William Tarmey

William Tarmey
William Tarmey

William Tarmey is best known as the beloved Jack Duckworth on the long running British soap “Coronation Street”.   He bowed out of the show in November 2010.   After Bill Roach as Ken Barlow, Tarmey was the longest running male character in the series.   He was born in 1941 in Manchester.   He began his career as a singer and then became an extra on “Coronation Street”.   Jack made his debut as Vera’s long suffering husband Jack in 1979 at the wedding of Gail to Brian Tilsey.   He died in 2012.

“Guardian” obituary:

Bill Tarmey, who has died aged 71, made his name as Jack Duckworth, the endearingly lazy husband of the nagging motormouth Vera Duckworth, played by Liz Dawn, in Granada television’s Coronation Street. The former asphalt spreader began with the long-running soap as an extra in the mid-1970s, and came into his own as Duckworth in 1979. This was five years after Dawn joined the cast, and it soon helped to create a character duo that was stronger than the sum of its parts.

Vera and Jack met at Gail and Brian Tilsley’s wedding. Jack later became a cellar man at the Rovers Return, whose other stalwarts at the time included Hilda Ogden and Bet Lynch, played by Jean Alexander and Julie Goodyear. The health problems of his son, Carl, led to Tarmey’s departure from the series in November 2010, in a touching and memorable finale.   Dawn started to become seriously ill with emphysema in the 1990s. When she found it difficult to get out of a chair, Tarmey would modify the script so that he walked over to her instead of vice-versa.   Tarmey himself had struggled with health problems throughout his time on the programme. He had a coronary in 1976, a stroke in 1977, a bypass operation in 1986, and in 2002 a second heart attack, after which a pacemaker was fitted. He also developed sleep apnoea, disrupting his breathing while asleep.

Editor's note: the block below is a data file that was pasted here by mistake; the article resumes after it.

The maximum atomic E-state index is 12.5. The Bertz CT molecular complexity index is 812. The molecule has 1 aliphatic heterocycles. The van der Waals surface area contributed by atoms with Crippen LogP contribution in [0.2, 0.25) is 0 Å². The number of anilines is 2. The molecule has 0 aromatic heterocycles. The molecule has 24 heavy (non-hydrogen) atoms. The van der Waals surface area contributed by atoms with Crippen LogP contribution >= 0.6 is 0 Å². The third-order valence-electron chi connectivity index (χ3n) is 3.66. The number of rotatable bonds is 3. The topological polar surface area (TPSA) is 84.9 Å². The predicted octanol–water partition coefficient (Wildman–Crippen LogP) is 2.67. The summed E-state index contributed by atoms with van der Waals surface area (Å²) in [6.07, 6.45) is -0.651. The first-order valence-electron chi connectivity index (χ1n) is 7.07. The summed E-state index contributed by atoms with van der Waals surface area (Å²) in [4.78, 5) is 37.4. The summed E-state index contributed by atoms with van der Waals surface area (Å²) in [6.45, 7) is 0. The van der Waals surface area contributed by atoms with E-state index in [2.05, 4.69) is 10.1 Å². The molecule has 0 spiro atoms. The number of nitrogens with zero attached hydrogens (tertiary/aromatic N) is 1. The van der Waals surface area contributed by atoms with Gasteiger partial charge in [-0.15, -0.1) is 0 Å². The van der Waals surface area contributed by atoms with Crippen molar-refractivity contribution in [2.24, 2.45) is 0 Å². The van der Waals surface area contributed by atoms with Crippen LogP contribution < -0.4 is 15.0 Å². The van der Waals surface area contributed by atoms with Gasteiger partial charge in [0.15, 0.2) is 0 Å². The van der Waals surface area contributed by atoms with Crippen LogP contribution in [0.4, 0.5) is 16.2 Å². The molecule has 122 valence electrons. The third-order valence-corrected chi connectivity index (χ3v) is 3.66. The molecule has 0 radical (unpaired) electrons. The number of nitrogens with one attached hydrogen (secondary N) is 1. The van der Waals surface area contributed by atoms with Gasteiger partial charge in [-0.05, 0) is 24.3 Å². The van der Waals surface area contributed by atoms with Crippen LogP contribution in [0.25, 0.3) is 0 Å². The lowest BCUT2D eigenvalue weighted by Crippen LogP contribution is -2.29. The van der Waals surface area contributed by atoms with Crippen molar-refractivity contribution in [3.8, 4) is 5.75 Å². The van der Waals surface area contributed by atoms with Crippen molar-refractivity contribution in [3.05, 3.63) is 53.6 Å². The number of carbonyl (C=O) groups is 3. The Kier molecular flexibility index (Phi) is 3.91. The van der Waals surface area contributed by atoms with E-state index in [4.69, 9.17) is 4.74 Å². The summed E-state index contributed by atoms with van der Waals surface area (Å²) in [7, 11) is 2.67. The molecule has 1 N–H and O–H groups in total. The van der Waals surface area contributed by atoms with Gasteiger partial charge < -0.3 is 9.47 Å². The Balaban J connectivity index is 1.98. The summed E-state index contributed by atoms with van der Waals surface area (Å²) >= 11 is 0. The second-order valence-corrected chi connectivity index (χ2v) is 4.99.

He and his screen wife had followed similar career paths. Both began by singing in pubs, but whereas Dawn gave up smoking after a 30-a-day habit lasting 55 years, Tarmey persisted. He once said that he could make it easier for himself if he gave up smoking: “I could sit in a rocking chair. But that wouldn’t be me. That would kill me sooner than the old ticker. If I die tomorrow, they’ll have to prise the smile off my face because I’ve had such a good life.”
Even in the 1990s, Tarmey carried on singing in his local pub in Ashton-under-Lyne, near Manchester. He maintained that after the doctors had “regulated” his problems, no one need worry, though regretted the effect on his wife when he went to bed in a breathing contraption, “looking and sounding like an alien”.   Another thing that he and his screen wife had in common was an unapologetic belief that they were not really actors. “I’m just an ordinary guy who got really lucky,” he maintained. “I have two terrific children and six wonderful grandchildren.”   In 2006 his sudden announcement that he was thinking of retiring prompted many protest letters from fans. When he relented, Granada TV announced that both he and Dawn had signed new contracts.